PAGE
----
The current talks between Belgrade and Pristina may provide the US with an opportunity to shift away from a policy that has become dependent on one leader and upon giving full backing to all of Pristina’s political claims.
By Gerard Gallucci
Since December, news from Kosovo has been increasingly about the involvement of its political leaders in corruption, organ trafficking and organized crime, extending back to acts committed by the KLA during the war. EULEX is currently investigating the alleged involvement of senior officials who are former KLA members. These investigations may be, in part, an effort to make-up for EULEX’s failure to pursue allegations in a report, by Swiss Senator Dick Marty, on Prime Minister Thaci’s involvement in KLA organ trafficking. EULEX tried to deflect calls for it to investigate Thaci by blaming Marty for not passing on the names of witnesses. But some witnesses are dead and those living seem reluctant to entrust themselves into Kosovo’s witness protection scheme. So, EULEX apparently dug through its files and came up with the current investigation. But in the Balkans, it is hard to please everyone and former-KLA have been quite active in criticizing and demonstrating against EULEX.
All this has led some to suggest that perhaps the creation of an Albanian-majority, independent Kosovo was a mistake. Some have charged too that none of the information on corruption and criminal involvement is really new but was previously covered up and ignored for political reasons. This is almost certainly true. Anyone working in the Balkans since the collapse of Yugoslavia will be quite familiar with the near ubiquitous links between political and criminal circles. Of course, traditional brigandage has characterized certain areas of Kosovo since time immemorial. And stories of human rights abuses and criminal activity by KLA figures were common in Kosovo. Some of these may not stand up to the demands for evidence, but the general picture has been known for some time.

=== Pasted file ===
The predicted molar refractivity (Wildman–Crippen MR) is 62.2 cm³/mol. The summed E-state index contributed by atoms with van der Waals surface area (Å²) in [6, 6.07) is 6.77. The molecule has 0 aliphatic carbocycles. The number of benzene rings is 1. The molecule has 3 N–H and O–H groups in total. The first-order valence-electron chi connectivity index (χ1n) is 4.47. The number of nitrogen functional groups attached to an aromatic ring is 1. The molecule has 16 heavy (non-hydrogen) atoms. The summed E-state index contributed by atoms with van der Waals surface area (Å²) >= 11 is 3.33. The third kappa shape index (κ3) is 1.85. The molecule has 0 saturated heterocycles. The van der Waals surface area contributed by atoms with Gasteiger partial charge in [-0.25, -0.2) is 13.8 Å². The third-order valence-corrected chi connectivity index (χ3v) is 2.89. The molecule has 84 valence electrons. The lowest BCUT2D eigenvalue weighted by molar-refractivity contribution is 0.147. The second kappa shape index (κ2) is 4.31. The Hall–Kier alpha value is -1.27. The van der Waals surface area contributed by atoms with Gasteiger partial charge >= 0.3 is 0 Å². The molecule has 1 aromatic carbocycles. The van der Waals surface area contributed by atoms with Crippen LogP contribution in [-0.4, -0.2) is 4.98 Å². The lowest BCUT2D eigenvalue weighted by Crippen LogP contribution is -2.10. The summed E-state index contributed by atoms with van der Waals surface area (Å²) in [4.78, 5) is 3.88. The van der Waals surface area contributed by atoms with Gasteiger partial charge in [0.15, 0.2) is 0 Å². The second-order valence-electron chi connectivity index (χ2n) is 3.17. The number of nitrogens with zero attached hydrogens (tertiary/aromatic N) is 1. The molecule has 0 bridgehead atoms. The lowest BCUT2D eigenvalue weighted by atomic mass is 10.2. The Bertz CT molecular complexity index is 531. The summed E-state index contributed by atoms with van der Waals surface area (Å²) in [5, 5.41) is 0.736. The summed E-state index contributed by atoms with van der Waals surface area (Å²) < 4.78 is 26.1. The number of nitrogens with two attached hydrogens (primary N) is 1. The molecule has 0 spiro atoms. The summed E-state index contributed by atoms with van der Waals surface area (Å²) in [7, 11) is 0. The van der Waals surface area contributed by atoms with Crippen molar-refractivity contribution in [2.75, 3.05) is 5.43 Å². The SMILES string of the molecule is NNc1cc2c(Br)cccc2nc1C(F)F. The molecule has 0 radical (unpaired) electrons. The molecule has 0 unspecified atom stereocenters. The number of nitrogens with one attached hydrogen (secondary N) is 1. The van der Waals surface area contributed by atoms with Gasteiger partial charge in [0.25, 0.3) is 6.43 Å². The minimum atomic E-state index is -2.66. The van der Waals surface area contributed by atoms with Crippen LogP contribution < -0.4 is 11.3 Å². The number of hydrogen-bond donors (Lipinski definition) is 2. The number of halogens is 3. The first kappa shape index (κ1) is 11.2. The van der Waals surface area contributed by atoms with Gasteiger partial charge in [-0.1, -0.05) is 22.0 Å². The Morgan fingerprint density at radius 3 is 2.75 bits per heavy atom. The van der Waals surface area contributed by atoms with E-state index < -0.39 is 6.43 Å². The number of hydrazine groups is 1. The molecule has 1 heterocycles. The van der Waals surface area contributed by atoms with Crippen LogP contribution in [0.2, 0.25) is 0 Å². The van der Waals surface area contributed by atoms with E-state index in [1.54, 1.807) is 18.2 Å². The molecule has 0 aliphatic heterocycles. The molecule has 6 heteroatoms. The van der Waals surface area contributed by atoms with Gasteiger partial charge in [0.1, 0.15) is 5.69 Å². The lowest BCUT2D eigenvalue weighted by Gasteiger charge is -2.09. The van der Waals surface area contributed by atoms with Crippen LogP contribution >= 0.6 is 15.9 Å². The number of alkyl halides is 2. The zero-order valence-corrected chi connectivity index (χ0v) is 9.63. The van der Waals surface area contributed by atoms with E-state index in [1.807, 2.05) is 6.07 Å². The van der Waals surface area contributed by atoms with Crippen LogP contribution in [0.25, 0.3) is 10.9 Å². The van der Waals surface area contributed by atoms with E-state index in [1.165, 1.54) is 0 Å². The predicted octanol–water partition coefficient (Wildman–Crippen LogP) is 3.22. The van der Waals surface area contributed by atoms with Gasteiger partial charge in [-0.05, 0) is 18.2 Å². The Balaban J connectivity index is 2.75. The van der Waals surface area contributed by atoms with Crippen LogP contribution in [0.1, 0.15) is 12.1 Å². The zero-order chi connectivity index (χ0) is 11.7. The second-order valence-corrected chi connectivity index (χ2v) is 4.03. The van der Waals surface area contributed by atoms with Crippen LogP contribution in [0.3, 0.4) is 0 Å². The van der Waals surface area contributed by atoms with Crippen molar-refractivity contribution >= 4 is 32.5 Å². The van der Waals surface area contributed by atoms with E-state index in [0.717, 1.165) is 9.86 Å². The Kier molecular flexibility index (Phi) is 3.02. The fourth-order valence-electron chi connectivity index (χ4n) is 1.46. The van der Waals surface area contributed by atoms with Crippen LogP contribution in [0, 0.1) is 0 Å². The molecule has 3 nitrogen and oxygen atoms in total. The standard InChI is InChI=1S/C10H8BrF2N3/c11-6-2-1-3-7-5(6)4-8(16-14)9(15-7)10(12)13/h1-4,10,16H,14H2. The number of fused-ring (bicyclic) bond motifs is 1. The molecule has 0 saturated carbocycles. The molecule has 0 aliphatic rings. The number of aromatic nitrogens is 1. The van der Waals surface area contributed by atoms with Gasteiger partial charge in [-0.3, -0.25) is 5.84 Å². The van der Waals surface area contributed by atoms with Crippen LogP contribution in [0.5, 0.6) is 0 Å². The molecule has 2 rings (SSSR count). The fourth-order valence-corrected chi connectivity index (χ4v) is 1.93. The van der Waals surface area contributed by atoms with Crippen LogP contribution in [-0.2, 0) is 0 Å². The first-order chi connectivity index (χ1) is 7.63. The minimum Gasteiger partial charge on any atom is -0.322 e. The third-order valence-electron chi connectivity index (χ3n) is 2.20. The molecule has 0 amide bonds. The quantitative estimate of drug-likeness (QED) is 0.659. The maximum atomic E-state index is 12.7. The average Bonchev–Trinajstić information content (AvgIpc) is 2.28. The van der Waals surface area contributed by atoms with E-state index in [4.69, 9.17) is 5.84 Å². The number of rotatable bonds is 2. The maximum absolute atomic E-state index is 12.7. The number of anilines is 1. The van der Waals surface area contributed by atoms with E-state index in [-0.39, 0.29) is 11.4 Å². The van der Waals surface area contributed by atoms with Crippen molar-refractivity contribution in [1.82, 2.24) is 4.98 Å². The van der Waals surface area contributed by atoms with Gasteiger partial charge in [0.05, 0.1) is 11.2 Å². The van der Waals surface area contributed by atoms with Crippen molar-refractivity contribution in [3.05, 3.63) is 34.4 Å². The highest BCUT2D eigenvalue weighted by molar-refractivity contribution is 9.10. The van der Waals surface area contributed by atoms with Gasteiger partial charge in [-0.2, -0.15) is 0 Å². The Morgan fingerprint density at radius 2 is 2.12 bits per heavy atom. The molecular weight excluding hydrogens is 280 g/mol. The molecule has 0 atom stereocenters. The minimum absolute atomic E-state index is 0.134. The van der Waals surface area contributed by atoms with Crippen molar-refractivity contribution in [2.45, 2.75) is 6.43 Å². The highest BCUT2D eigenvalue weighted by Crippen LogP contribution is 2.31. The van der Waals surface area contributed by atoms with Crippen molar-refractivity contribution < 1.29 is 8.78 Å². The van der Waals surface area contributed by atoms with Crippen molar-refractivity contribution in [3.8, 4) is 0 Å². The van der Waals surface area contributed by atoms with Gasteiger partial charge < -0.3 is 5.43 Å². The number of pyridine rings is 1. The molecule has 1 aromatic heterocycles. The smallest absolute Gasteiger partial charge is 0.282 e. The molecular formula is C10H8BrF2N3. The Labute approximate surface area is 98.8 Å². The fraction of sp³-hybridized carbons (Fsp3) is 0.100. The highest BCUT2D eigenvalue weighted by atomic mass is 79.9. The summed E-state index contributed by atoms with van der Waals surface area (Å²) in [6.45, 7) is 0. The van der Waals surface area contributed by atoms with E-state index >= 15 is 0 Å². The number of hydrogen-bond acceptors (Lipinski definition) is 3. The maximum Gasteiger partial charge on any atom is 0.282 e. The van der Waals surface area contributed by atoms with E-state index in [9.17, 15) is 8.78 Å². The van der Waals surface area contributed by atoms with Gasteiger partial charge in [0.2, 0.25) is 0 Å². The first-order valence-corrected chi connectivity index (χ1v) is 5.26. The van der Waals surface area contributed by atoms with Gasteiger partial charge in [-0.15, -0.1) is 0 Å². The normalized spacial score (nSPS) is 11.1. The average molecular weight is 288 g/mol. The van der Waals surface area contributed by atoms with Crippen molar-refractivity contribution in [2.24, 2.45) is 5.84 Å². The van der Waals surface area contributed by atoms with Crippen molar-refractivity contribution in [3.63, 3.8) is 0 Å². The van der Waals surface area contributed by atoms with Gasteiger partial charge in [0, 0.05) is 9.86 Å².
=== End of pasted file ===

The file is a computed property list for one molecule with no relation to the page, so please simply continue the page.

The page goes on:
It seems certain that someone was protecting the Kosovo leadership from being investigated. Some cite reports that the US pressured UNMIK not to investigate charges into Thaci’s leadership. The US may also have played a role in ensuring that former KLA leader and prime minister, Ramush Haradinaj, was pulled in front of the Hague to get him out of Thaci’s way. Indeed, the US may have sought to punish a high-ranking UNMIK official for seeking to help Haradinaj as it had helped Thaci.
It is no secret that the US judged Thaci to be key to maintaining control over the Kosovo Albanians. Keeping him as a trusted and cooperative prime minister became in itself an important element of US policy. In return for him keeping the lid on Albanian irredentism and for accepting the form – if not the substance – of the Ahtisaari Plan, Thaci received complete US backing both for him and for Pristina’s claim of independence and “territorial integrity” (meaning control of the north). Thus the US followed the path it has often used in backing the likes of the Shah of Iran, Mobutu, Pinochet, Saddam (before 9/11), Ben Ali, Mubarak and Gaddafi – swallow any reservations about the behavior of “your man” as long as he remains “your man.” Typically, the US was unable to extricate itself from these relationships until it was too late for a happy ending.